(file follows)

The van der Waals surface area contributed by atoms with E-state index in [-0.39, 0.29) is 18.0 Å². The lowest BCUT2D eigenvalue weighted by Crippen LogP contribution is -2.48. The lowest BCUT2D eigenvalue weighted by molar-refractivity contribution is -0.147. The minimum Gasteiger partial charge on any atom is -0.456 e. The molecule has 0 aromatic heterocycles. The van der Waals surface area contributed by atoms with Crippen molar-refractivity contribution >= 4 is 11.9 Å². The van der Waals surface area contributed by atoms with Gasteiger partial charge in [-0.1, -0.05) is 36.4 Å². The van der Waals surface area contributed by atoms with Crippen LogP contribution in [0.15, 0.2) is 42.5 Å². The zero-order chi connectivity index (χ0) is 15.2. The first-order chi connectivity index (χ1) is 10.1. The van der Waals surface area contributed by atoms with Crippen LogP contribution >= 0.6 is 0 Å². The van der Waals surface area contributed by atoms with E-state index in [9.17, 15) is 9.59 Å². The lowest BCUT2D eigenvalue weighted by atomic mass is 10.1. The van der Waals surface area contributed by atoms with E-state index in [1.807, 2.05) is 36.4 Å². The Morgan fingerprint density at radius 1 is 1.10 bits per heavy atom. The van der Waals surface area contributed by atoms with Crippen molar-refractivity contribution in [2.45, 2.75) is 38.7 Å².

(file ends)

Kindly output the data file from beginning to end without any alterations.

The van der Waals surface area contributed by atoms with E-state index in [-0.39, 0.29) is 18.0 Å². The lowest BCUT2D eigenvalue weighted by Crippen LogP contribution is -2.48. The lowest BCUT2D eigenvalue weighted by molar-refractivity contribution is -0.147. The minimum Gasteiger partial charge on any atom is -0.456 e. The molecule has 0 aromatic heterocycles. The van der Waals surface area contributed by atoms with Crippen molar-refractivity contribution >= 4 is 11.9 Å². The van der Waals surface area contributed by atoms with Gasteiger partial charge in [-0.1, -0.05) is 36.4 Å². The van der Waals surface area contributed by atoms with Crippen LogP contribution in [0.15, 0.2) is 42.5 Å². The zero-order chi connectivity index (χ0) is 15.2. The first-order chi connectivity index (χ1) is 10.1. The van der Waals surface area contributed by atoms with Crippen LogP contribution >= 0.6 is 0 Å². The van der Waals surface area contributed by atoms with E-state index in [9.17, 15) is 9.59 Å². The lowest BCUT2D eigenvalue weighted by atomic mass is 10.1. The van der Waals surface area contributed by atoms with E-state index in [1.807, 2.05) is 36.4 Å². The Morgan fingerprint density at radius 1 is 1.10 bits per heavy atom. The van der Waals surface area contributed by atoms with Crippen molar-refractivity contribution in [2.45, 2.75) is 38.7 Å².